Ask The County Agent: Ambrosia Beetles can seriously damage trees, shrubs
Pictured above: Female Ambrosia beetles dig tunnels to lay eggs and create toothpick-like structures that come out of the tree trunk. Photo Credit: North Carolina Cooperative Extension
By STEPHANIE BUTCHER, UGA Coweta County Extension Coordinator
QUESTION: Ambrosia beetles attacked my fig tree. Can I save my tree?
AGENT: Granulated ambrosia beetles are a serious invasive pest of trees and shrubs in Georgia. Whether or not your tree can survive an attack depends on the extent of the damage.
As the female beetles dig tunnels to lay eggs, they create toothpick-like structures that come out of the trunk or stem. This is a sure sign that you have ambrosia beetle damage. Sometimes wind and rain can cause the fragile “toothpicks” to fall, so look for them at the base of the tree and inspect the trunk and branches for tiny holes too.
If your tree is vigorous enough, the beetles may be drowned or forced out by heavy sap flow. However, if the tree is weak or not producing large amounts of sap, then the attack could be successful.
Ambrosia beetles commonly attack weak or dying plants, such as fig trees that were damaged by freezing temperatures or waterlogged soils. Environmental conditions this year may have weakened some trees and made them more susceptible to beetle activity.
Adults and larvae bore into twigs, branches, or small trunks of woody host plants, excavate a system of tunnels in the wood or pith, and introduce a symbiotic ambrosial fungus. The beetles are highly specialized and feed on fungi they cultivate on the walls of the galleries. Both the adults and larvae feed on the fungus. This fungus and tunneling will damage and clog the plant’s tissue that transports water, called xylem. This ultimately kills all or part of the plant.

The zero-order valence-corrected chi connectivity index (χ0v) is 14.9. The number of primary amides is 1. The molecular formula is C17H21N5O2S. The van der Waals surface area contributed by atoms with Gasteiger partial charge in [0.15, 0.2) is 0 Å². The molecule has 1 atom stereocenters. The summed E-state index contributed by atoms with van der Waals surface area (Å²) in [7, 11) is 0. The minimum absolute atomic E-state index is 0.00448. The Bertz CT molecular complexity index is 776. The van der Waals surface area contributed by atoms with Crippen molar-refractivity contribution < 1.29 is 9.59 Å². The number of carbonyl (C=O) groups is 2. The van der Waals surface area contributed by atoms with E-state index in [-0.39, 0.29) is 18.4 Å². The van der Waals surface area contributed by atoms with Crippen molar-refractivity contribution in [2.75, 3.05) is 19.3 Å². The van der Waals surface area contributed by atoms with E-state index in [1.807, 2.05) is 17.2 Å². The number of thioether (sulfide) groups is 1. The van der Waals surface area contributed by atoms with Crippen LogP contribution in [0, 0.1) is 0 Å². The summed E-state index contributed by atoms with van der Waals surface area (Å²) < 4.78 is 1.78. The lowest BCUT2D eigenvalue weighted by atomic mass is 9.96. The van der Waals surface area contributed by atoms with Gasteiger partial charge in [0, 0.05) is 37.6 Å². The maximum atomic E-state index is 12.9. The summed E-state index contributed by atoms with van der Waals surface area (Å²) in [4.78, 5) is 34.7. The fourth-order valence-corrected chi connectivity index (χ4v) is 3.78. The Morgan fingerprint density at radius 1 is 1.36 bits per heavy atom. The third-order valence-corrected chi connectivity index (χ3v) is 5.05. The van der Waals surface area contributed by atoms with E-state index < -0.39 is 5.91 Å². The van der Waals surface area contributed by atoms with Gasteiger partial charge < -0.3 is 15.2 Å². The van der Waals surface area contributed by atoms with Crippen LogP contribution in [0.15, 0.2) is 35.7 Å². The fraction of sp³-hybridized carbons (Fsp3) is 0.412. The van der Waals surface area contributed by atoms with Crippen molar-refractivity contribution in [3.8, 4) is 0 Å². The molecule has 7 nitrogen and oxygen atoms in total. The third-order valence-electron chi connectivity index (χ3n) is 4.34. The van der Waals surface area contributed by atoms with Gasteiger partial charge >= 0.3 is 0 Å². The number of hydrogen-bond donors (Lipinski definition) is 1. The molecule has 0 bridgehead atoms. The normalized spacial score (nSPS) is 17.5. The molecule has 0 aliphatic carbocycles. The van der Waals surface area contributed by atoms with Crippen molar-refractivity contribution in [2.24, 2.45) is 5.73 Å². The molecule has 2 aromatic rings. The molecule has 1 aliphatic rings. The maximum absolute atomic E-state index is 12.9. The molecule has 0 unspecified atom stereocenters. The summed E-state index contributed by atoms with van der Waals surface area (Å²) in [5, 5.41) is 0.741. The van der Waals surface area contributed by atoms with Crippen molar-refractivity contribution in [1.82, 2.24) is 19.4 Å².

The beetles are active during warm periods of the year, but you will not usually see the adults. Most of the time, they are inside the tree and the damage is done by the time you see evidence that they are present. They breed in stems that are 2 to 30 cm in diameter. Smaller branches are usually attacked first.
When female beetles mature, they leave infested plants and fly to new host plants. And they don’t just attack fig trees. Ambrosia beetles are known to attack pecan, peach, plum, cherry, persimmon, oak, elm, sweet gum, magnolia, buckeye, crape myrtle, maple, and dogwood too.
Controlling ambrosia beetles is difficult. Heavily infested plants or plant stems should be pruned out and burned. Insecticide sprays do not work when applied to an already infected plant.
To help reduce the spread of infection to other susceptible trees and shrubs in your landscape, you can apply a preventative insecticide spray (permethrin or bifenthrin), but it must be applied to healthy plants before adult beetles emerge from their host plant and move on to attack the new plant.
Using proper horticultural practices to keep plants healthy will help prevent future attacks. This includes maintaining the soil pH and properly fertilizing based on a soil test.
For more information about growing figs or pest control in landscape plants, contact the Coweta County Extension office at 770-254-2620 or [email protected] and ask for the publications, “Home Garden Figs” or “Control of Common Pests of Landscape Plants.”
The University of Georgia College of Agricultural & Environmental Sciences is an equal opportunity, affirmative action organization.